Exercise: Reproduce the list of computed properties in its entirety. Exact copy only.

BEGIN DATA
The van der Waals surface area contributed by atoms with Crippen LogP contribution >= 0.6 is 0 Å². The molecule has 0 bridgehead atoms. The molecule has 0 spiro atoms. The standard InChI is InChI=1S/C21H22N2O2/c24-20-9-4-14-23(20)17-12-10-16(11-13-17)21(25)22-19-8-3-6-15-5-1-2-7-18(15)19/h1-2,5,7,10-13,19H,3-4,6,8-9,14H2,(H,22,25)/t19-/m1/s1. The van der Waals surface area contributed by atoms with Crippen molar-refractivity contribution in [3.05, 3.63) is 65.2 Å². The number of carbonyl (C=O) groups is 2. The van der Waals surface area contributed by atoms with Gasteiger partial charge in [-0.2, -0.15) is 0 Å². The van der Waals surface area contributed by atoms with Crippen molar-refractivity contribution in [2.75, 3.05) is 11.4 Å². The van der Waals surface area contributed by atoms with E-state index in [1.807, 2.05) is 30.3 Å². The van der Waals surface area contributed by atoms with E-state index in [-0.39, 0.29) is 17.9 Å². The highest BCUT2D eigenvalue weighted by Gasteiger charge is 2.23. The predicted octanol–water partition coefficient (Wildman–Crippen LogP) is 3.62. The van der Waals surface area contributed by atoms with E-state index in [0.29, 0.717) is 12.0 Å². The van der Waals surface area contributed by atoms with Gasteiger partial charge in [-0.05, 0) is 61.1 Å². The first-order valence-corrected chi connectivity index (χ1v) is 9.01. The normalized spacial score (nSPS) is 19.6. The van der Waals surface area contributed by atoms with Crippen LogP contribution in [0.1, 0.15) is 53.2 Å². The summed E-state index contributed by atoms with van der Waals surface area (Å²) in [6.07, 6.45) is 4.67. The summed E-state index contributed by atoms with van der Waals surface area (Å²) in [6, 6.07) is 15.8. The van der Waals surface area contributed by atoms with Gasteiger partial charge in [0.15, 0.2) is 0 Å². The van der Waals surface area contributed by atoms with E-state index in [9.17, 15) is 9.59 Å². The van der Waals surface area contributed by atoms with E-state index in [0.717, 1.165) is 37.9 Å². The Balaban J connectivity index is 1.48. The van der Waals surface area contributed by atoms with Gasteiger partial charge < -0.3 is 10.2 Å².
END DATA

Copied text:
The van der Waals surface area contributed by atoms with Crippen LogP contribution >= 0.6 is 0 Å². The molecule has 0 bridgehead atoms. The molecule has 0 spiro atoms. The standard InChI is InChI=1S/C21H22N2O2/c24-20-9-4-14-23(20)17-12-10-16(11-13-17)21(25)22-19-8-3-6-15-5-1-2-7-18(15)19/h1-2,5,7,10-13,19H,3-4,6,8-9,14H2,(H,22,25)/t19-/m1/s1. The van der Waals surface area contributed by atoms with Crippen molar-refractivity contribution in [3.05, 3.63) is 65.2 Å². The number of carbonyl (C=O) groups is 2. The van der Waals surface area contributed by atoms with Gasteiger partial charge in [-0.2, -0.15) is 0 Å². The van der Waals surface area contributed by atoms with Crippen molar-refractivity contribution in [2.75, 3.05) is 11.4 Å². The van der Waals surface area contributed by atoms with E-state index in [1.807, 2.05) is 30.3 Å². The van der Waals surface area contributed by atoms with E-state index in [-0.39, 0.29) is 17.9 Å². The highest BCUT2D eigenvalue weighted by Gasteiger charge is 2.23. The predicted octanol–water partition coefficient (Wildman–Crippen LogP) is 3.62. The van der Waals surface area contributed by atoms with E-state index in [0.29, 0.717) is 12.0 Å². The van der Waals surface area contributed by atoms with Gasteiger partial charge in [-0.05, 0) is 61.1 Å². The first-order valence-corrected chi connectivity index (χ1v) is 9.01. The normalized spacial score (nSPS) is 19.6. The van der Waals surface area contributed by atoms with Crippen LogP contribution in [0.1, 0.15) is 53.2 Å². The summed E-state index contributed by atoms with van der Waals surface area (Å²) in [6.07, 6.45) is 4.67. The summed E-state index contributed by atoms with van der Waals surface area (Å²) in [6, 6.07) is 15.8. The van der Waals surface area contributed by atoms with Gasteiger partial charge in [0.15, 0.2) is 0 Å². The van der Waals surface area contributed by atoms with E-state index in [9.17, 15) is 9.59 Å². The van der Waals surface area contributed by atoms with E-state index in [0.717, 1.165) is 37.9 Å². The Balaban J connectivity index is 1.48. The van der Waals surface area contributed by atoms with Gasteiger partial charge < -0.3 is 10.2 Å².